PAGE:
The Kremlin said Wednesday it could not reduce the number of Russian forces along the country’s border with Ukraine because the Kiev government is carrying out its own military buildup.
“Russia cannot take any measures to de-escalate,” spokesman Dmitry Peskov told reporters. “We have seen the messages that more than 120,000 [Ukrainian] troops have been deployed to the conflict zone. This raises our fears that sentiments [in Ukraine] in favor of a military solution to the Donbass problem could prevail.”
Earlier Wednesday, Russian foreign ministry spokeswoman Maria Zakharova accused Ukraine of moving 125,000 troops — which she described as “half of the entire Ukrainian army” — to the eastern Donbass region of the country, where government forces have been fighting Russia-backed separatists since Moscow illegally annexed Crimea in 2014.
“This is very dangerous adventurism,” Peskov claimed. “All this causes us deep concern because this is happening in the immediate vicinity of our borders.”
Russia’s defense ministry has announced that winter military drills would begin in Crimea and in a border region near Donbass involving about 10,000 troops. Russia’s ally Belarus has also announced joint military drills with Moscow on its southern border with Ukraine.
The Ukrainian military had no immediate response to the Russian statements.
Meanwhile, foreign ministers of NATO countries were meeting for a second day Wednesday in the Latvian capital of Riga to address the rapidly evolving situation. During the proceedings, Ukraine Foreign Minister Dnytro Kuleba pleaded with the alliance to prepare sanctions against Russia to discourage an invasion.
Western nations have grown increasingly concerned about a possible attack on Ukraine by Moscow following the amassing of nearly 90,000 troops along the frontier.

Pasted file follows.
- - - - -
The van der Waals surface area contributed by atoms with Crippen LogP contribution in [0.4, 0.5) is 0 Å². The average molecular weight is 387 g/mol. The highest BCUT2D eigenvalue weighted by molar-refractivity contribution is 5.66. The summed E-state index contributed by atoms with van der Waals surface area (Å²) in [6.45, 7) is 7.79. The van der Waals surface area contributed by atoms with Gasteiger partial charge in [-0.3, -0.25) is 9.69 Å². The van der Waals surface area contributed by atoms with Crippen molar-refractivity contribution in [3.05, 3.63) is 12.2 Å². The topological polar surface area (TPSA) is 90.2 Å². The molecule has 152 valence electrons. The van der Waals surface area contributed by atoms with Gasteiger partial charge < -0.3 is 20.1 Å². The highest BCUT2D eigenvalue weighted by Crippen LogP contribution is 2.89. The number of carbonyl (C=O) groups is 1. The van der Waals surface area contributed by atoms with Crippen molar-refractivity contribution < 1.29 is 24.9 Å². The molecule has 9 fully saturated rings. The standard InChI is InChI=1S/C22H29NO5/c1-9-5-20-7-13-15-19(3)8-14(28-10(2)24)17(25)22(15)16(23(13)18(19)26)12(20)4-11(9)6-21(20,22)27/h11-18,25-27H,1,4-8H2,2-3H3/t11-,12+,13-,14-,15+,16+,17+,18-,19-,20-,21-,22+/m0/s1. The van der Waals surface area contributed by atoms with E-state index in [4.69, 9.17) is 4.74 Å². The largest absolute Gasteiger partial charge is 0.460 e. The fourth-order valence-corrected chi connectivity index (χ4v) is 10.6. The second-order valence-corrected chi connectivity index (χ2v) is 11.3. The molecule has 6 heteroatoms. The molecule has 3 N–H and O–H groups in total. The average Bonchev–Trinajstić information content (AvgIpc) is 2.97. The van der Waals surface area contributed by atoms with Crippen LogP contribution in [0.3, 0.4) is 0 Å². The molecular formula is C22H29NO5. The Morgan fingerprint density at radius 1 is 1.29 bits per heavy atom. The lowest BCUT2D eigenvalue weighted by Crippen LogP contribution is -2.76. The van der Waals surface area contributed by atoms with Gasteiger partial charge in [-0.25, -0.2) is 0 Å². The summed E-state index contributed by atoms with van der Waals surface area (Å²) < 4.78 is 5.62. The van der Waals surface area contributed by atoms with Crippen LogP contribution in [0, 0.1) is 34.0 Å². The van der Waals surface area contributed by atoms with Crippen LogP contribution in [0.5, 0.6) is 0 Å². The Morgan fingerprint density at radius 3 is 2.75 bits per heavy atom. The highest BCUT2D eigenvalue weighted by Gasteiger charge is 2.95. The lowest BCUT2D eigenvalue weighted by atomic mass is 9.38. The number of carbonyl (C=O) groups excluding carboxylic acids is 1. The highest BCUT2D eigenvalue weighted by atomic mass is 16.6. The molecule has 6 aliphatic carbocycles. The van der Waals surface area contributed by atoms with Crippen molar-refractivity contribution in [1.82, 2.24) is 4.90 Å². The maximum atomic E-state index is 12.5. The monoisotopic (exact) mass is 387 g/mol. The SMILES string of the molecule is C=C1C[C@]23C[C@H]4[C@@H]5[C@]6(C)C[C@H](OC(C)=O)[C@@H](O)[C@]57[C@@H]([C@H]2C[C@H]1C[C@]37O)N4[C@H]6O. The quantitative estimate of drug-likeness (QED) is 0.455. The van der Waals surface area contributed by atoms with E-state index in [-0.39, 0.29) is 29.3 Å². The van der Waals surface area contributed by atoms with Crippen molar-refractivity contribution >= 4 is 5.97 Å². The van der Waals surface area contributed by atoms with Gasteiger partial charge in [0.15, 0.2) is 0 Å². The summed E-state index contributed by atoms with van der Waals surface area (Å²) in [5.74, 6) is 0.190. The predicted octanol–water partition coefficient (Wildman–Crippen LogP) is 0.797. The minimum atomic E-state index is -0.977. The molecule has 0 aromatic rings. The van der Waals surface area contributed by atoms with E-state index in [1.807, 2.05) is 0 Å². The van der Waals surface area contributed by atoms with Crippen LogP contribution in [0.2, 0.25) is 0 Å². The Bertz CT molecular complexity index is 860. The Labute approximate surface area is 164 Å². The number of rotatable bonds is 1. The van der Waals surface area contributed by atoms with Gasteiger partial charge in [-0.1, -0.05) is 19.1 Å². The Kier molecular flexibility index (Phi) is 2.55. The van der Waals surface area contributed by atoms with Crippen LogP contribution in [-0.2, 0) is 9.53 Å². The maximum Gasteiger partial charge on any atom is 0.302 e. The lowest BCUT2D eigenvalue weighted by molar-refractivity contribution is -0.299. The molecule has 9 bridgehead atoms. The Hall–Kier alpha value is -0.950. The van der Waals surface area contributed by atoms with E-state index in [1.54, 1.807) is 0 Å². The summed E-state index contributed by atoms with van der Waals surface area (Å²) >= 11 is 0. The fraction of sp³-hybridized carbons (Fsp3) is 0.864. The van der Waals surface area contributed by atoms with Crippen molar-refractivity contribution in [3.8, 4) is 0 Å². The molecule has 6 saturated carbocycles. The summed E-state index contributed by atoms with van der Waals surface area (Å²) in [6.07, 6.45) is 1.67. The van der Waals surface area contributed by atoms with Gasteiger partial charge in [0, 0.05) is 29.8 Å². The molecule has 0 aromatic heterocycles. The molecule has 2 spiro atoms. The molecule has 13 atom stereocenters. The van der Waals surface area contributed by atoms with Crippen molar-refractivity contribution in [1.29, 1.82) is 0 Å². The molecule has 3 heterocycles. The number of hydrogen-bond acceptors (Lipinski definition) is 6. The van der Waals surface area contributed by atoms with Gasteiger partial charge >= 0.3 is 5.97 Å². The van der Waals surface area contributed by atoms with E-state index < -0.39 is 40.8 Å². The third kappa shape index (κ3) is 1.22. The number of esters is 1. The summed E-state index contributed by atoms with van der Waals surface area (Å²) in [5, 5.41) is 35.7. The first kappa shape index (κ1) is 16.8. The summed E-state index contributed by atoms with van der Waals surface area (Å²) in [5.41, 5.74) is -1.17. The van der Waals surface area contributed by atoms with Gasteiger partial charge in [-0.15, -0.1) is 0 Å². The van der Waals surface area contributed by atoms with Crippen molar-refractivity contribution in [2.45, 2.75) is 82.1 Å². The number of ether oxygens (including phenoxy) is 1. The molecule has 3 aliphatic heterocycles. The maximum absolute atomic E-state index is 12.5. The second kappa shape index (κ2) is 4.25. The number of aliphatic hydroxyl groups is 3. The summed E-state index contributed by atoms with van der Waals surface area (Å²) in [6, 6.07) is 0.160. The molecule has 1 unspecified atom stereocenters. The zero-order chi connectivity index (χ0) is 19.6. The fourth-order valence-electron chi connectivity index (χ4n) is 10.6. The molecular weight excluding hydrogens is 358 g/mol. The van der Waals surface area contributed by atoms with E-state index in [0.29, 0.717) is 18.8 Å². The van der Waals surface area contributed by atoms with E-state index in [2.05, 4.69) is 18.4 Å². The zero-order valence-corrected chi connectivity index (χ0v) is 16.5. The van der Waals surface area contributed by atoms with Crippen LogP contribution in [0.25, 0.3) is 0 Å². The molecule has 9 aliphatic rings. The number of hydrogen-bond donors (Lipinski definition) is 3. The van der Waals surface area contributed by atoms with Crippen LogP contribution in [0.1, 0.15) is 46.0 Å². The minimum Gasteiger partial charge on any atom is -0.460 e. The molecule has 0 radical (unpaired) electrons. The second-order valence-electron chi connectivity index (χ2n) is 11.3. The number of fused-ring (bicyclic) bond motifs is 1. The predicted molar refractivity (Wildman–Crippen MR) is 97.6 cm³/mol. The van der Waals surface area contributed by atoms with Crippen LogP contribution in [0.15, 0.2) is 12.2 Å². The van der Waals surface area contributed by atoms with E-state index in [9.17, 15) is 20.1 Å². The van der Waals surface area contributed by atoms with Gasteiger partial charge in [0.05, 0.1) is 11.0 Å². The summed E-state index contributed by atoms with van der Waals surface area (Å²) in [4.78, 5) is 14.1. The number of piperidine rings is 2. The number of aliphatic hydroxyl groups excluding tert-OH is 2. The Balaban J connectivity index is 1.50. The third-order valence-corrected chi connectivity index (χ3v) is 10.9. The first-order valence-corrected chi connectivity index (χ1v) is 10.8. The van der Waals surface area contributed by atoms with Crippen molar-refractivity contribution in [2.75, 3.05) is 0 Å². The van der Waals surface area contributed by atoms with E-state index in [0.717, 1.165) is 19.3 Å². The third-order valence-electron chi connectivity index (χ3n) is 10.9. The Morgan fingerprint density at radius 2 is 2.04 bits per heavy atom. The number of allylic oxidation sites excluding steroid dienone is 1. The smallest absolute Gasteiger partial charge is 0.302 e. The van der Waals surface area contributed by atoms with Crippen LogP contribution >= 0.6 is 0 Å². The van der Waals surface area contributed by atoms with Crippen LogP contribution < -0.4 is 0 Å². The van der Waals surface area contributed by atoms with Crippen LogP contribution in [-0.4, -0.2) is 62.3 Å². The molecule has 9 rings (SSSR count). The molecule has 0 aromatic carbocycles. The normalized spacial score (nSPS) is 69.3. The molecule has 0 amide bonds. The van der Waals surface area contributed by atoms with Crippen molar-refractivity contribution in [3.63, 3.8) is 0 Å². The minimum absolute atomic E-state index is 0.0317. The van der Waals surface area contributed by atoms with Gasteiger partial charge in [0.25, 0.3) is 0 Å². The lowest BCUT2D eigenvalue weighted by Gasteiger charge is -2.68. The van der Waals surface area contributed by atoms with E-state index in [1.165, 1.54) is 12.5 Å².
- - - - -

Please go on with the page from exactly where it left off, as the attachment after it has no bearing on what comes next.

The Kremlin has denied that it is preparing to invade Ukraine, and Russian Foreign Minister Sergey Lavrov said he plans to raise the issue of the troop buildup during a meeting of the Organization for Security and Cooperation in Europe on Thursday in Stockholm.
“Kiev is becoming increasingly insolent in its aggressiveness towards the Minsk agreements, the Russian Federation, and in its attempts to provoke the West to support its military ambitions,” said Lavrov, who plans to meet with Secretary of State Antony Blinken on the sidelines of the event.
Russian President Vladimir Putin, who said Tuesday that Moscow would retaliate if the US or NATO crossed a “red line” by deploying missiles in Ukraine, said Wednesday that his country wants “strong, reliable and long-term guarantees of its security.”
“In a dialogue with the United States and its allies we will insist on working out specific agreements that would exclude any further NATO moves eastward and the deployment of weapons systems that threaten us in close vicinity to Russian territory,” Putin explained.
In an address to Ukraine’s parliament Wednesday, President Volodymyr Zelensky called for negotiations with Russia to end the Donbass conflict.
“We must tell the truth — we wouldn’t be able to stop the war without direct talks with Russia,” Zelenskyy said. “We aren’t afraid of a direct dialogue.”
The Kremlin responded by reaffirming its long-held stance that Russia isn’t a party to the fighting, describing it as a civil war.
“The war in Donbass is Ukraine’s internal business,” Kremlin spokesman Dmitry Peskov told reporters. “We know about the attempts to cast Russia as a party to the conflict, but it’s not so. It’s only possible to end the war in Donbass through talks between Ukrainians.”
With Post wires